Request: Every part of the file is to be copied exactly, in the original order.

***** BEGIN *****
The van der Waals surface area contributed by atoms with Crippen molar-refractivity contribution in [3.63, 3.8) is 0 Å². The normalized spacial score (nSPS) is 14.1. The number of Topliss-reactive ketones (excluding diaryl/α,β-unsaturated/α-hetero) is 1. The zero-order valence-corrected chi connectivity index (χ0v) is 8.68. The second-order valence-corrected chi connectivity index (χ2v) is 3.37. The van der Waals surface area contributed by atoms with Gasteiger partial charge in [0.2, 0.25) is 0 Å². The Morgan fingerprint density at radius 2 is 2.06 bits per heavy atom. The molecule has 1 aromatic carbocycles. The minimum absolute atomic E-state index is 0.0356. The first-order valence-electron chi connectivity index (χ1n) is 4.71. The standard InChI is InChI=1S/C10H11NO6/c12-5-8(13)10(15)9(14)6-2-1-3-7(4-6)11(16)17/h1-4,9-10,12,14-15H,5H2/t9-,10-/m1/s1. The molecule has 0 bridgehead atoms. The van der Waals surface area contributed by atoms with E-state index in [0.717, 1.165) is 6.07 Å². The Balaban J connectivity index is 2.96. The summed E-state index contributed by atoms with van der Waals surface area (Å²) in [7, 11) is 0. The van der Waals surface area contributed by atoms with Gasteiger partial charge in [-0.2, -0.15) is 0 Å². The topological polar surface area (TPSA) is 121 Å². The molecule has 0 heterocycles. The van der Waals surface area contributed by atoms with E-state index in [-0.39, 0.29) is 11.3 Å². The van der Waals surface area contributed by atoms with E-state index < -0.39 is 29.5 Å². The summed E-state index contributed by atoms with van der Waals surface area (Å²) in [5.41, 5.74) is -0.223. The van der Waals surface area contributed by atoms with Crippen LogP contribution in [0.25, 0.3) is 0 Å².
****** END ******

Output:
The van der Waals surface area contributed by atoms with Crippen molar-refractivity contribution in [3.63, 3.8) is 0 Å². The normalized spacial score (nSPS) is 14.1. The number of Topliss-reactive ketones (excluding diaryl/α,β-unsaturated/α-hetero) is 1. The zero-order valence-corrected chi connectivity index (χ0v) is 8.68. The second-order valence-corrected chi connectivity index (χ2v) is 3.37. The van der Waals surface area contributed by atoms with Gasteiger partial charge in [0.2, 0.25) is 0 Å². The Morgan fingerprint density at radius 2 is 2.06 bits per heavy atom. The molecule has 1 aromatic carbocycles. The minimum absolute atomic E-state index is 0.0356. The first-order valence-electron chi connectivity index (χ1n) is 4.71. The standard InChI is InChI=1S/C10H11NO6/c12-5-8(13)10(15)9(14)6-2-1-3-7(4-6)11(16)17/h1-4,9-10,12,14-15H,5H2/t9-,10-/m1/s1. The molecule has 0 bridgehead atoms. The van der Waals surface area contributed by atoms with E-state index in [0.717, 1.165) is 6.07 Å². The Balaban J connectivity index is 2.96. The summed E-state index contributed by atoms with van der Waals surface area (Å²) in [7, 11) is 0. The van der Waals surface area contributed by atoms with Gasteiger partial charge in [-0.2, -0.15) is 0 Å². The topological polar surface area (TPSA) is 121 Å². The molecule has 0 heterocycles. The van der Waals surface area contributed by atoms with E-state index in [-0.39, 0.29) is 11.3 Å². The van der Waals surface area contributed by atoms with E-state index < -0.39 is 29.5 Å². The summed E-state index contributed by atoms with van der Waals surface area (Å²) in [5.41, 5.74) is -0.223. The van der Waals surface area contributed by atoms with Crippen LogP contribution in [0.25, 0.3) is 0 Å².